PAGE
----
Probably the biggest reason why Pfizer would be hesitant to buy Celgene is uncertainty over patent challenges to Revlimid. However, Celgene has already settled with Natco Pharma. I suspect it will reach similar deals with others wanting to market generic versions of Revlimid.
2. Sangamo Therapeutics
Sangamo Therapeutics has at least one thing in common with Bristol-Myers Squibb: It's already a partner with Pfizer. In 2017, Pfizer teamed up with Sangamo to develop gene therapy products for treating hemophilia A. Earlier in 2018, the two companies expanded their relationship to collaborate on gene therapies for treating neurodegenerative disorders amyotrophic lateral sclerosis (ALS) and frontotemporal lobar degeneration (FTLD) linked to mutations of the C9ORF72 gene.
Pfizer could nearly buy Sangamo with its spare change. The small biotech's market cap stands at $1.6 billion. Despite not having a pipeline candidate beyond early stage clinical testing, Sangamo has attracted a lot of attention from big drugmakers because of its leadership in zinc finger nuclease (ZFN) gene-editing technology.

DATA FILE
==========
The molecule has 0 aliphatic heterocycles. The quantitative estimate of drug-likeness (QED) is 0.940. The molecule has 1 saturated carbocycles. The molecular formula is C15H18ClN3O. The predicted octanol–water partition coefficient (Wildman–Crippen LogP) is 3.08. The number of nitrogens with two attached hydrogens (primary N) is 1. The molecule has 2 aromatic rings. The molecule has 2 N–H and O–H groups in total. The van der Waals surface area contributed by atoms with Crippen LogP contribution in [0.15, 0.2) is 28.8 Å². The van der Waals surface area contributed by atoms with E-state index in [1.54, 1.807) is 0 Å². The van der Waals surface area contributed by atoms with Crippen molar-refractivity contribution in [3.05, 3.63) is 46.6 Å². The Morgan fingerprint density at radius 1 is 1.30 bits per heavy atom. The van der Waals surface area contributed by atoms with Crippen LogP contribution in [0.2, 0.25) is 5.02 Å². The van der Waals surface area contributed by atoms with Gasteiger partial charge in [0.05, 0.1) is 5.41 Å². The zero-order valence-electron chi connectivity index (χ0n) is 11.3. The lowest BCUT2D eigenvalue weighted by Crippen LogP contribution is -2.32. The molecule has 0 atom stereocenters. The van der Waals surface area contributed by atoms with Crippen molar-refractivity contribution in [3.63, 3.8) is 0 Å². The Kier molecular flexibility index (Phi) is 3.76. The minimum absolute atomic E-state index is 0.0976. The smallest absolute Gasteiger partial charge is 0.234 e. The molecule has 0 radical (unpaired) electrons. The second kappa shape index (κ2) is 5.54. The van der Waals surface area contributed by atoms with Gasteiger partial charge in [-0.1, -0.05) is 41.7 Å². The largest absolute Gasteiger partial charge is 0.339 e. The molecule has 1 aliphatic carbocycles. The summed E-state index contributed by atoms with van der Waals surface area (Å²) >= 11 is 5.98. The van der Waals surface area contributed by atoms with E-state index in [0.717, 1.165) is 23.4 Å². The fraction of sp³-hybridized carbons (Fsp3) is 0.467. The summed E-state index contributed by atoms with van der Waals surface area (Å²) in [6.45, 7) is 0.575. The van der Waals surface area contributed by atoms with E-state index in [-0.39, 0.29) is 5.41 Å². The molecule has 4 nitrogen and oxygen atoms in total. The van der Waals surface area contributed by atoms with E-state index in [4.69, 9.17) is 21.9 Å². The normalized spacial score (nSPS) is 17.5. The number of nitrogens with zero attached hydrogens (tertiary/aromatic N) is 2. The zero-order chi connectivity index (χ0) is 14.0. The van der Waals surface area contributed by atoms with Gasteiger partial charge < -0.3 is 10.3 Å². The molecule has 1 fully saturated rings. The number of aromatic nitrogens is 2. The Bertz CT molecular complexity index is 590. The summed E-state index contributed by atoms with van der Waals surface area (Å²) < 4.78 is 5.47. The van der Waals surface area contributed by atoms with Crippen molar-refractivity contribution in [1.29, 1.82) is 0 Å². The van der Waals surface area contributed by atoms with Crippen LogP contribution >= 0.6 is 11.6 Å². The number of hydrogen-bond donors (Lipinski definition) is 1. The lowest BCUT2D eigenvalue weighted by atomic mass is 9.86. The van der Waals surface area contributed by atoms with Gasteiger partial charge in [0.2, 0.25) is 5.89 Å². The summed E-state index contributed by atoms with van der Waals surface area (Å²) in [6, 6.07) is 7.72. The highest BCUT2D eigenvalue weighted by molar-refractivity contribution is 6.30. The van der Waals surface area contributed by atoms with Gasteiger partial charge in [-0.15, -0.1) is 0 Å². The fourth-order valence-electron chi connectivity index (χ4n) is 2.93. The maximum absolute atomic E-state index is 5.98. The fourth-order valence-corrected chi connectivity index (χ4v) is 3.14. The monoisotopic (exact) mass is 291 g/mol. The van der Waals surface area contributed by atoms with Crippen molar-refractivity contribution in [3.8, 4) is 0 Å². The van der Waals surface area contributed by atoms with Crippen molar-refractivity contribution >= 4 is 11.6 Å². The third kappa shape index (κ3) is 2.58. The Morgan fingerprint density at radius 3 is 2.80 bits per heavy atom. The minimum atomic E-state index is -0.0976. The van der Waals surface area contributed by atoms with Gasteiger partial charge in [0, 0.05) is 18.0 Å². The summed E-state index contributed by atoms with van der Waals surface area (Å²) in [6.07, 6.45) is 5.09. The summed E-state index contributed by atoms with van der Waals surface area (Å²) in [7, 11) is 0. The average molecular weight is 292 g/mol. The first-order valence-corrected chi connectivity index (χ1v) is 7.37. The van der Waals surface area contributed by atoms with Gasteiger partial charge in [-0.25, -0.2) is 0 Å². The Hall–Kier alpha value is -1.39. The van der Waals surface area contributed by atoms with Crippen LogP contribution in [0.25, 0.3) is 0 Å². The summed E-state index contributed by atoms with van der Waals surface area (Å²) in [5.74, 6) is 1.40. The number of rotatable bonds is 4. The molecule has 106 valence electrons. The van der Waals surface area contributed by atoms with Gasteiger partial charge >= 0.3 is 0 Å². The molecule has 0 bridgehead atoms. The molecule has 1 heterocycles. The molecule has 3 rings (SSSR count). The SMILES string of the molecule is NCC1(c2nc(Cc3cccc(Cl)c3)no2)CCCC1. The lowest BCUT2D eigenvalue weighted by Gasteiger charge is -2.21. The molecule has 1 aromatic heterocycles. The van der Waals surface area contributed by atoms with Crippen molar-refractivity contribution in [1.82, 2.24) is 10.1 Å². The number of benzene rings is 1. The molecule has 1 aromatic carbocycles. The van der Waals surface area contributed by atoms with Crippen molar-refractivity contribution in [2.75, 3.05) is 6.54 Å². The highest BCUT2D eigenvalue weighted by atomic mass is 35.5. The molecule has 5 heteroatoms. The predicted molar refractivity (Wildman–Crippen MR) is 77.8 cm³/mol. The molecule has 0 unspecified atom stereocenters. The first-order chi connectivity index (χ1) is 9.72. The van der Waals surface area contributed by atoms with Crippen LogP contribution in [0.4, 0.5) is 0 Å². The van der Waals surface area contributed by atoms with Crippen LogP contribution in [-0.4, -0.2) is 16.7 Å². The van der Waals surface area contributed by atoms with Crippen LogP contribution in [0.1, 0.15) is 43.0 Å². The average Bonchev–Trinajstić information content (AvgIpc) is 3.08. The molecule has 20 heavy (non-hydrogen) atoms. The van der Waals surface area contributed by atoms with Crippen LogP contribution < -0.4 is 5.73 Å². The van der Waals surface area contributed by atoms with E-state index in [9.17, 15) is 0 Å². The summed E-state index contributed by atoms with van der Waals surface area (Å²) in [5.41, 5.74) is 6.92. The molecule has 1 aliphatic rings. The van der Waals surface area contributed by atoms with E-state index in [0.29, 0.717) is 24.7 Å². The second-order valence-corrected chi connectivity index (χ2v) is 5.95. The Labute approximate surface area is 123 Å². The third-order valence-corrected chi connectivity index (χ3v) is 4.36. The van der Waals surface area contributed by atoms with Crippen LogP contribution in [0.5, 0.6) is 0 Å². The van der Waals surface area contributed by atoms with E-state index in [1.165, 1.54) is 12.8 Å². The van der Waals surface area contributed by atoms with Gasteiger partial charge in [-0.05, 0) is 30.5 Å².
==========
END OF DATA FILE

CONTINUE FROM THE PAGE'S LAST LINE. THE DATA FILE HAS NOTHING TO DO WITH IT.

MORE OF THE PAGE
Gene editing holds the potential to be a game changer in treating genetic diseases. Although another gene-editing approach called CRISPR has garnered more support in the research community than ZFN, Sangamo has a head start in clinical development with its gene-editing method.
Why might Pfizer take a pass on Sangamo? A deal wouldn't be anywhere close to transformative in the short run. Pfizer could also prefer to wait and see how clinical studies progress. However, buying Sangamo now could give Pfizer a huge long-term advantage as gene therapies gain traction.
3. Madrigal Pharmaceuticals
Madrigal Pharmaceuticals' market cap is a little smaller than Sangamo, which would make an acquisition of the biotech relatively painless for Pfizer. Buying Madrigal would also give Pfizer something the company would love to have: a promising drug for treating non-alcoholic steatohepatitis (NASH) ready to advance to late-stage clinical development.